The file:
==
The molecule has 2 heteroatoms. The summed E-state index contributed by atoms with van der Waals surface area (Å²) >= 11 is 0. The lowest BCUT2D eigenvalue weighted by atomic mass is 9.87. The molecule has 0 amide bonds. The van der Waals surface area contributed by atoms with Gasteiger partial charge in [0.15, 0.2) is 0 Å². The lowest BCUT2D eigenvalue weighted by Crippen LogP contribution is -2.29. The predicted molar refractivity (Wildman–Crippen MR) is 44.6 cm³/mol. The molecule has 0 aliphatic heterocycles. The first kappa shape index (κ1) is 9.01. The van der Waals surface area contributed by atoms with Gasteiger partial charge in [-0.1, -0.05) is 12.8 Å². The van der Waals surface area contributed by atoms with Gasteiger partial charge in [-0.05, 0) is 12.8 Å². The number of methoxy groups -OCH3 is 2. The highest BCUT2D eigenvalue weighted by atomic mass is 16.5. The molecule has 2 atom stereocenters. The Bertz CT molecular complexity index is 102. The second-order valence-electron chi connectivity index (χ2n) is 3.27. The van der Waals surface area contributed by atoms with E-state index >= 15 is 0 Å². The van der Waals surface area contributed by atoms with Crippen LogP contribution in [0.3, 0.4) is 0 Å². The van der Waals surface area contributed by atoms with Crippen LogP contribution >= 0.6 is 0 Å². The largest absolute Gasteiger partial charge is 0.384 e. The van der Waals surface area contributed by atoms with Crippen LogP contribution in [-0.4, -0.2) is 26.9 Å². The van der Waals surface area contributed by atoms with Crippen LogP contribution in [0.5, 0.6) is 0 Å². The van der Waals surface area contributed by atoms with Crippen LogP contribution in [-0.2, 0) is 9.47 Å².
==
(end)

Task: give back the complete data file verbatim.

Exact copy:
The molecule has 2 heteroatoms. The summed E-state index contributed by atoms with van der Waals surface area (Å²) >= 11 is 0. The lowest BCUT2D eigenvalue weighted by atomic mass is 9.87. The molecule has 0 amide bonds. The van der Waals surface area contributed by atoms with Gasteiger partial charge in [0.15, 0.2) is 0 Å². The lowest BCUT2D eigenvalue weighted by Crippen LogP contribution is -2.29. The predicted molar refractivity (Wildman–Crippen MR) is 44.6 cm³/mol. The molecule has 0 aliphatic heterocycles. The first kappa shape index (κ1) is 9.01. The van der Waals surface area contributed by atoms with Gasteiger partial charge in [-0.1, -0.05) is 12.8 Å². The van der Waals surface area contributed by atoms with Gasteiger partial charge in [-0.05, 0) is 12.8 Å². The number of methoxy groups -OCH3 is 2. The highest BCUT2D eigenvalue weighted by atomic mass is 16.5. The molecule has 2 atom stereocenters. The Bertz CT molecular complexity index is 102. The second-order valence-electron chi connectivity index (χ2n) is 3.27. The van der Waals surface area contributed by atoms with E-state index >= 15 is 0 Å². The van der Waals surface area contributed by atoms with Crippen LogP contribution in [0.3, 0.4) is 0 Å². The van der Waals surface area contributed by atoms with Crippen LogP contribution >= 0.6 is 0 Å². The largest absolute Gasteiger partial charge is 0.384 e. The van der Waals surface area contributed by atoms with Crippen LogP contribution in [-0.4, -0.2) is 26.9 Å². The van der Waals surface area contributed by atoms with Crippen LogP contribution in [0.5, 0.6) is 0 Å². The van der Waals surface area contributed by atoms with Crippen LogP contribution in [-0.2, 0) is 9.47 Å².